I have three vivid memories from Infantry Officer Course. The first was boxing a former Naval Academy football player everyone called Monkey Brains, who years later set up my first mortgage. The second was the burning — no, melting — sensation after being pepper-sprayed in the face and then doing hand-to-hand combat drills.
The third memory was a persistent feeling of exhaustion, both physical and mental. Numbness in my shoulders from over 100 pounds of on my back, body armor, weapons and ammo; rickety knees from climbing up steep, muddy hills; sweat and rain dripping from my forehead into your eyes; dozing off in the prone, while taking a knee or standing up. We humped at night, all night, off the main trails and roads, lest we get caught by the scores of corporals and sergeants patrolling the Quantico Highlands. Hunger gripped my stomach like a vice.
If you were role-playing one of the key leaders — platoon commander, platoon sergeant, one of the squad leaders — you faced a constant battle to keep razor-sharp focus through your own fatigue, pushing and pulling the others toward the next objective, because there was always a “next objective,” keeping everyone on task — eyes up, security out, listening, one mushy boot after the next.
This place got us ready for a decade of war. There were over 50 of us in Class 6-02, all of us men. IOC was informally called “Man School” for good reason — you had to have balls to finish.
Think women have balls, too?
The Assistant Commandant of the Marine Corps announced in April that IOC would be opened to women for the first time, reigniting the debate over women serving in direct ground combat roles — specifically in combat arms military occupational specialties (MOS) such as the infantry. The debate intensified this month after a female Marine captain argued in a Marine Corps Gazette article that most women can’t handle the extended physical rigors of combat, and after a New York Times feature about what will likely be the final male-only training platoon to go through IOC.
This is my effort to remove emotion and politics from this well-worn argument. I have no problem serving alongside women, the best of whom have proven time and again that they possess the courage, leadership, mental acuity and physical abilities that meet or exceed those of most men. They will excel at IOC and they would likely succeed when they arrive in the Operating Forces to lead a platoon of Marines, grunts or otherwise. The past decade of counterinsurgency and stability operations around the world has also showcased the value of having women serve with front-line Marines, especially when we operate in regions in which the cultural sensivities of men engaging indigenous women for information becomes a big issue. That’s why Female Engagement Teams were formed, members of which are known as Lionesses.
The Gazette article written by Capt Katie Petronio, a combat engineer with deployments to Iraq and Afghanistan, argues that women in general have physical limitations that preclude optimal performance in combat. Naturally, she is being pilloried for her position, which she formed from her experiences in combat alongside her male infantry and engineer counterparts. Here, she recounts the state of her body by the fifth month of her last trip to the Sandbox:
By the fifth month into the deployment, I had muscle atrophy in my thighs that was causing me to constantly trip and my legs to buckle with the slightest grade change. My agility during firefights and mobility on and off vehicles and perimeter walls was seriously hindering my response time and overall capability. It was evident that stress and muscular deterioration was affecting everyone regardless of gender; however, the rate of my deterioration was noticeably faster than that of male Marines and further compounded by gender-specific medical conditions.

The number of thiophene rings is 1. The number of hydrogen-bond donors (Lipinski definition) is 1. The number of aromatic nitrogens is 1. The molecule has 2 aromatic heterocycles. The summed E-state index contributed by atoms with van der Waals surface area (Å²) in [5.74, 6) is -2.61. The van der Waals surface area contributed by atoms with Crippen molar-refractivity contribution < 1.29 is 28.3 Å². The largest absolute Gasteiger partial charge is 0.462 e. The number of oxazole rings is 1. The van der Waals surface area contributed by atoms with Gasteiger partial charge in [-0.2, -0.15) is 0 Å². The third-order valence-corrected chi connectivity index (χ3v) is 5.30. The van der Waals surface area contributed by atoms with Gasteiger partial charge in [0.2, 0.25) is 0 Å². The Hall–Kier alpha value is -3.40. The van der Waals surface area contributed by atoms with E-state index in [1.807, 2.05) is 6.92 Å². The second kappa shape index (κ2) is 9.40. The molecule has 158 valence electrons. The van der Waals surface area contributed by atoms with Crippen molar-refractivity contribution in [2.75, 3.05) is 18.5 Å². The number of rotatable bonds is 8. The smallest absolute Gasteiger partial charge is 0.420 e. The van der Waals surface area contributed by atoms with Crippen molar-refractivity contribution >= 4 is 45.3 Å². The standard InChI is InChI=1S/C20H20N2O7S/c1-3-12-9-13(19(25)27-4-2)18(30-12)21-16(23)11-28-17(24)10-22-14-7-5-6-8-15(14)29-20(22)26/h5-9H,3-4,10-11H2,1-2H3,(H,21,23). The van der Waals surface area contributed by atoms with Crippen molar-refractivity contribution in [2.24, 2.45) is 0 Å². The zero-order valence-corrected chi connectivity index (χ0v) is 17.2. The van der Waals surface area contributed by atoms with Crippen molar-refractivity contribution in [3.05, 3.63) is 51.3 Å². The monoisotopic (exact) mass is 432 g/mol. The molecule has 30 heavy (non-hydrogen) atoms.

Can her case be representative of the experiences of other women? Probably, but that hasn’t stopped some members of Congress from trying to repeal the ground combat exclusion policy for female service members.
I still think we will be able to find some stout, tough-as-nails women who can excel in these tough environments; that’s not the issue preventing full integration into the combat arms. There are legitimate support and infrastructure issues that would need to be addressed — for instance, mixed berthing or separate in an effort to prevent fraternization? That’s tough in a tiny patrol base. OBGYN treatment in the field or back at the big base? If in the field, will corpsmen require rudimentary OBGYN training, in addition to learning to how to deal with gunshot wounds and severed limbs?
Most significantly, I think the issue is “us” — you, me, Western society’s unwillingness to accept the worst consequences of war on the “fairer” gender. Read about the Israeli Defense Force’s combat exclusion policy here. This is not misogyny; it’s about our society’s perceptions and its ingrained instincts to protect.
Ever wonder what happens to a man when he gets captured?
Which horror is more acceptable? It’s not exactly fun banter for polite company. The issue is as much about the revulsion it triggers in us, as it is about the torture to which they are subjected.
Back at Camp Barrett in Quantico, the first women officers seeking to attend IOC won’t arrive until at least September. I think some of them will finish Man School — not because IOC was made it easier (we hold the line at one standard, right?), but because these women have the balls to perform in combat.
The question is, do we have the balls to watch them do it?